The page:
The stadium stood on a slight rise just on the edge of the city. It stood on its own and looked over a broad spread of Bronx cityscape. Not a remarkable stadium by any means — it was about eighty years old, squattish, roundish, made of concrete, and had four turnstiles set in the front of a size and proportion which more or less exactly failed to please the eye.

The only person for whom the house was in any way special was Derek Jeter, and that was only because it happened to be the one he played in. He had played in it for about ten years, ever since he had moved out of Columbus because it made him nervous and irritable. He was about thirty as well, dark haired and never quite at ease with himself. The thing that used to worry him most was the fact that people always used to ask him what he was looking so worried about. He worked in clutch hitting which he always used to tell his friends was a lot more interesting than they probably thought. It was, too — most of his friends worked in choking.

It hadn't properly registered with Derek that the council wanted to knock down his stadium and build a bigger stadium instead.

At eight o'clock on Thursday evening Derek didn't feel very good. He woke up blearily, got up, wandered blearily round his dugout, opened a window, saw a bulldozer, found his cletes, and stomped off to the clubhouse to wash.

Toothpaste on the brush — so. Scrub.

Shaving mirror — pointing at the ceiling. He adjusted it. For a moment it reflected a second bulldozer through the clubhouse window. Properly adjusted, it reflected Derek Jeter's bristles. He shaved them off, washed, dried, and stomped off to the kitchen to find something pleasant to put in his mouth.

Kettle, plug, fridge, milk, coffee. Yawn.

The word bulldozer wandered through his mind for a moment in search of something to connect with.

The bulldozer outside the stadium window was quite a big one.

He stared at it.

"Yellow," he thought and stomped off back to his locker to get dressed.

Passing the bathroom he stopped to drink a large glass of water, and another. He began to suspect that he was hung over. Why was he hung over? Had he been drinking the night before? He supposed that he must have been. He caught a glint in the shaving mirror. "Yellow," he thought and stomped on to the bedroom.

He stood and thought. The club, he thought. Oh dear, the club. He vaguely remembered being angry, angry about something that seemed important. He'd been telling people about it, telling people about it at great length, he rather suspected: his clearest visual recollection was of glazed looks on other people's faces. Something about a new stadium he had just found out about. It had been in the pipeline for months only no one seemed to have known about it. Ridiculous. He took a swig of water. It would sort itself out, he'd decided, no one wanted a new stadium, the Bloomberg didn't have a leg to stand on. It would sort itself out.

God what a terrible hangover it had earned him though. He looked at himself in the wardrobe mirror. He stuck out his tongue. "Yellow," he thought. The word yellow wandered through his mind in search of something to connect with.

Fifteen seconds later he was out of the stadium and lying in front of a big yellow bulldozer driven by Alex Rodriguez that was advancing up the stadium parking lot.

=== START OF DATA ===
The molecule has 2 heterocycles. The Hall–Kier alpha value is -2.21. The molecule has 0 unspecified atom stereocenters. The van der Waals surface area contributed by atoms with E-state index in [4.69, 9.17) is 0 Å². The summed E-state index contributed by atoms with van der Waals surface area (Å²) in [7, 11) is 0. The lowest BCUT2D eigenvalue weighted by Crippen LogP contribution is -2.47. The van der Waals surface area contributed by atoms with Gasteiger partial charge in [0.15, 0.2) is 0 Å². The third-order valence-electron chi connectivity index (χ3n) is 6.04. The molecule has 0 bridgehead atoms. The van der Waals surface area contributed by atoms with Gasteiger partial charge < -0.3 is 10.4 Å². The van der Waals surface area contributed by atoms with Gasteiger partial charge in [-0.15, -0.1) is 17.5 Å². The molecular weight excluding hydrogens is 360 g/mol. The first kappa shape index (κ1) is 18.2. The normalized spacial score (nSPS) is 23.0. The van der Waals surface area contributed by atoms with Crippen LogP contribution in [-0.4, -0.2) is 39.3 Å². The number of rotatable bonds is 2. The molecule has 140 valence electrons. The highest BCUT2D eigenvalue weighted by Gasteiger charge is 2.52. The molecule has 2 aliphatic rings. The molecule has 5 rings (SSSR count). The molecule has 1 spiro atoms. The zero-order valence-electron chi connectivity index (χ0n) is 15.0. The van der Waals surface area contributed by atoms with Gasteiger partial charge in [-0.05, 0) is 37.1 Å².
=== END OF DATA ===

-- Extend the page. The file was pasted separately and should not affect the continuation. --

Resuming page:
The bulldozer never stopped.
   161. BDC Posted: October 20, 2006 at 02:16 PM (#2219503)
I never lost as much but once,
And that was in the BOB.
Thrice have I stood a beggar
After we signed Arod!

Cashman -- twice acquiring
Reimbursed our store --
Shipbuilder! Grafter -- Father!
I am poor once more!
   162. Backlasher Posted: October 20, 2006 at 02:29 PM (#2219516)
In the city of New York, in the stadium of the most noble Yankees, played a youth whom Nature had endowed with a most sweet disposition. His face was the true index of his bat and glove. He had a solid instincts joined to the most unaffected clutchiness; and hence, I presume, he had his name of Jeter. The old players on the Yanks suspected him to have been the greatest shortstop in history, by a very good sort of a measure like character, which the statheads refused to believe, because he could not got to his left and had eleven WARP factor in their spreadsheets; the rest of the measure of worth belonging to the Jeter having been seen through the rings on his finger.

The Boss was one of the most powerful owners in MLB, for his team had not only rings, but even mystique, and his great stadium was abound with aura. He used to sign players with salaries and incentives instead of the farm system; Cashman served him GM; and the Torre managed his teams. He was called "The Boss" by all his people, and he never signed a player but every stathead laughed at it.

My Man Arod, who got paid a quarter of a billion dollars, consequently was a person of no small consideration; and then he did the honors of moving to third base, but failed to command universal respect. His career was about twelve years of age, stat-filled, ringless, empty, yet desirable. The Cano seemed to be a Yankee in every respect worthy of the pinstripes he adorned. Neyer, the columnist, was the oracle of the baseball, and little statheads listened to his instructions with all the simplicity natural to their age and disposition.

Master Neyer taught the metaphysico-theologo-sabermetics. He could prove to admiration that there is no effect without a cause; and, that in this best of all possible worlds, the A's team was the most magnificent of all organizations, and Billy Beane the best of all possible GMs.